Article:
Performance of an Internal Combustion engine by heat balance sheet

This article gives an overview of the performance of an Internal Combustion engine (ICE) by using a heat balance sheet which is nothing but an energy balance principle as per the first law of thermodynamics. The heat produced during combustion is balanced in different ways.

I C Engine means Internal Combustion Engine. The petrol engine or diesel engine of an automobile we come across daily is an example of an IC Engine. The purpose of the IC Engine is to produce the power or rotation of the shaft(flywheel) at an expense of fuel (petrol, diesel, or Compressed Natural Gas (CNG)). Thus, we can say that the IC Engine is a prime mover. Each machine works based on its construction and working principle along with necessary requirements. Therefore, it becomes necessary to assess the performance of a machine that is in operation. The assessment gives us an idea for further modification, update, or rejection.

The IC Engine performance is generally taken from the heat balance sheet. Like the balance sheet, it will contain the credit (heat supplied) and debit (utilized) heat during the operation of an engine.

The main components of this heat balance sheet are:

  1. Heat equivalent to brake power or output power available at flywheel/crankshaft

  2. Heat rejected to cooling medium like water in the radiator

  3. Heat carried away by exhaust gases

  4. Unaccounted heat may include radiation losses, heat loss from various parts of the IC engine, and incomplete combustion, that can otherwise be utilized.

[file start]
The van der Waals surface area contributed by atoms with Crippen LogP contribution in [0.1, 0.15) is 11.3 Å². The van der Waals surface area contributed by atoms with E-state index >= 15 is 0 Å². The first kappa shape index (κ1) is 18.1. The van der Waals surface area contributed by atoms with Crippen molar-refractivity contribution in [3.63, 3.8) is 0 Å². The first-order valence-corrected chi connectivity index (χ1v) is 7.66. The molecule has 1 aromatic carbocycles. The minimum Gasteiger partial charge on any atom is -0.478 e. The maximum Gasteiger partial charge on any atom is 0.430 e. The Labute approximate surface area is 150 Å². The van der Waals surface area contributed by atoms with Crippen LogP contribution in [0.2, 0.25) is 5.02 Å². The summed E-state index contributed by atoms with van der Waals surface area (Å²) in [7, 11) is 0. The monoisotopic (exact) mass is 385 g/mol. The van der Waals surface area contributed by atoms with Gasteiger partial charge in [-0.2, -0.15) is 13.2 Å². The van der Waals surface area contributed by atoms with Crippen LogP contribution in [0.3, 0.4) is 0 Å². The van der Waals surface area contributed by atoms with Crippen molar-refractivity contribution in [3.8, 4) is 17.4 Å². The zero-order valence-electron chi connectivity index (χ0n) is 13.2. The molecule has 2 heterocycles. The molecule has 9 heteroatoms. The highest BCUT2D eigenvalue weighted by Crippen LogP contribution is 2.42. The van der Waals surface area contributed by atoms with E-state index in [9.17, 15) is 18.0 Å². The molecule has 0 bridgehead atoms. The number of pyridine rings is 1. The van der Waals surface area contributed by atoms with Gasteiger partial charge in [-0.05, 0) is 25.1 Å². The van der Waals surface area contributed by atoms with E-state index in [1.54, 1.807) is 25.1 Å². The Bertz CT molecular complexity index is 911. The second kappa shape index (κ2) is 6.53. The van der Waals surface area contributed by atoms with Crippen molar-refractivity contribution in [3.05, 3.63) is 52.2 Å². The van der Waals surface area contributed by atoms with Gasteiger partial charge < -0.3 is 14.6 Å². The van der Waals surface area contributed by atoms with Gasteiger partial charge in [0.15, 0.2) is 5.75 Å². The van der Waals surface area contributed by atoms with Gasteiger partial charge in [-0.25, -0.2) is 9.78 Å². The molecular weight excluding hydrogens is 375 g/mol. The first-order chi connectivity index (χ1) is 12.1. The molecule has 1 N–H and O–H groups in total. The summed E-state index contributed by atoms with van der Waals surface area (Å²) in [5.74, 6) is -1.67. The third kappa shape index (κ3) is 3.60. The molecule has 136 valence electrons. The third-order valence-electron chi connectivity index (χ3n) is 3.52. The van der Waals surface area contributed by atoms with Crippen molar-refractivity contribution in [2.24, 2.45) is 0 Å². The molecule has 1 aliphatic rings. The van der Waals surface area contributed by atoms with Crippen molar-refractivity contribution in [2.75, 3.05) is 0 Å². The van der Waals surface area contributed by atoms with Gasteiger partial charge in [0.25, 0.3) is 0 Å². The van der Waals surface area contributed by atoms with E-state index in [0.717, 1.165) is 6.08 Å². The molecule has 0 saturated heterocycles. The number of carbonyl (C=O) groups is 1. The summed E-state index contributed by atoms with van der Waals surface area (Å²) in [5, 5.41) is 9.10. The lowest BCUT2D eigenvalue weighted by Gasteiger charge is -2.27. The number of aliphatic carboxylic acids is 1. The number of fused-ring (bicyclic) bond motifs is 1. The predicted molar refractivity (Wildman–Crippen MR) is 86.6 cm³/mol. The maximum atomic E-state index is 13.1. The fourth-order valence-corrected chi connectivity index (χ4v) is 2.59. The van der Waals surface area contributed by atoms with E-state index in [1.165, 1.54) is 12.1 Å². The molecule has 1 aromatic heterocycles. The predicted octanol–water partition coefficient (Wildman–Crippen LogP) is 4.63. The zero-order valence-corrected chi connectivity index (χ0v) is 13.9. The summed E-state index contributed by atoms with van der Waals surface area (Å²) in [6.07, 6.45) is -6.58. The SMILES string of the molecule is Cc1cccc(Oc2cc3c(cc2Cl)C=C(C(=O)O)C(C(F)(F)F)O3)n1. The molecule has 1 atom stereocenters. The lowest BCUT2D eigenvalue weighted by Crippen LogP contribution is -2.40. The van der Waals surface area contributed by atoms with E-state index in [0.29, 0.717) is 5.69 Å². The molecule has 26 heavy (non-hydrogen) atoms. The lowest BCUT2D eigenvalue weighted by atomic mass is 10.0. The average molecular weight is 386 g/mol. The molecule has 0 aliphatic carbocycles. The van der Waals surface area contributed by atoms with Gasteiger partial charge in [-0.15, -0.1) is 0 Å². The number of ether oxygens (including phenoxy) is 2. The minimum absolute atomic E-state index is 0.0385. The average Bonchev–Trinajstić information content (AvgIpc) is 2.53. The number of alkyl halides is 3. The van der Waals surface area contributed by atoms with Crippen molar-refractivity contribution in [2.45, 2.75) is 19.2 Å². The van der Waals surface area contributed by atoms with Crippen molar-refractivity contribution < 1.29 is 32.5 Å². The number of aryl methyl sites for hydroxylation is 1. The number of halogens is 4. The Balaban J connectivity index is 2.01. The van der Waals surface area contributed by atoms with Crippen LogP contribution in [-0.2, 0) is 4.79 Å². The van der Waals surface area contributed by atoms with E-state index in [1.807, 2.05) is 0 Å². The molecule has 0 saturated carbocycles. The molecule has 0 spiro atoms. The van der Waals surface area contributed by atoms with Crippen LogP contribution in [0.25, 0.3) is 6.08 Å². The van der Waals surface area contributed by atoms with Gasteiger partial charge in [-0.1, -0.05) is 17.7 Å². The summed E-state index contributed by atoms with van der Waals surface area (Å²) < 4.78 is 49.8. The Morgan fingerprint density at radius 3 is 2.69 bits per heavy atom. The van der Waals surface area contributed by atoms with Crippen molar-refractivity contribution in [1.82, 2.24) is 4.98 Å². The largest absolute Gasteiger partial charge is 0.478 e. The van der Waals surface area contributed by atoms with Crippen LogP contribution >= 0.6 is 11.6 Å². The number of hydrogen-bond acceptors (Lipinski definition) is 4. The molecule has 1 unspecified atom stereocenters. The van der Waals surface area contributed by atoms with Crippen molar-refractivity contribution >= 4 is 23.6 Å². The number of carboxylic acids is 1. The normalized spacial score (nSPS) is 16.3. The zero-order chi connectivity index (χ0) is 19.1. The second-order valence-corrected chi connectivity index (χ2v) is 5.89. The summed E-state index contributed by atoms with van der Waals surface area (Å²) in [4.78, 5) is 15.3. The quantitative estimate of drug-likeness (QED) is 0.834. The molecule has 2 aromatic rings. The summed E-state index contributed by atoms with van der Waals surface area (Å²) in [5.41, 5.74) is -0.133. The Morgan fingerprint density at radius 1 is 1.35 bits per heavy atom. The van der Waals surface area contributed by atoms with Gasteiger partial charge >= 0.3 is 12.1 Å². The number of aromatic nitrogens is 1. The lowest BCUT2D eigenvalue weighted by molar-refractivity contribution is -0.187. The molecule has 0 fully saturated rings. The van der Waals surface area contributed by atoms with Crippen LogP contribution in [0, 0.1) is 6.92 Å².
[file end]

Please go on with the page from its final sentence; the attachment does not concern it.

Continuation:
The balance sheet contains 100 % heat credit as heat produced by the complete combustion of the fuel during a cycle. This heat liberated from the combustion will be distributed to the four energy debits mentioned above. This is an example of a principle of energy conservation or the law of thermodynamics.

Exergy-Heat balance sheet of an IC engine

  • Credit: Q-total in kJ = Mass of fuel (kg) x Calorific value of a fuel (kJ/kg)
  • Debit1: The first part of the heat is absorbed by the cooling medium like water. The heat carried away is equal to the sensible heat rise of water i.e. mass of water circulated x heat capacity or specific heat of water x temperature rise of water. The specific heat of water is 4.186 kJ/kgK which is the highest of any substance in the universe.

  • Debit 2: The second part of the total heat is carried away by the exhaust gases. One can calculate it by using of bomb calorimeter which contains water in which one has to balance the heat rejected by exhaust gas = heat gain by water in the calorimeter. Both are sensible heats.
    Mass of water x specific heat of water x temperature rise of water = Mass of exhaust gas x specific heat of gas x temperature loss of exhaust gas.

  • Debit 3: The last and most important part of the total heat is brake power or heat equivalent to brake work

Thus, Credit = Debit 1 + Debit 2 + Debit 3 + Unaccounted heat losses
The heat of combustion = Heat carried away by cooling water + Heat carried away by exhaust gases + Heat equivalent to brake power + unaccounted heat losses

Typically, 1/3 of the heat is utilized to obtain useful work and thus, the efficiency of an IC engine is approximately 33 %. The other 67 % may be contributed to heat loss in the cooling medium, Heat carried away by exhaust gases and unaccounted heat losses. Thus, we can say that useful work obtained from an IC engine is only 1/3rd of the total heat produced. Thus, the exergy of an IC engine is about approximately 33 %. The lost work or energy of an IC engine is approximately 67 %. The useful work can be increased if we reduce the heat losses other than the brake power output.


So, the Heat balance sheet is the method by which a performance of an I C Engine can be measured during operation as well as testing the newly assembled I C Engines.


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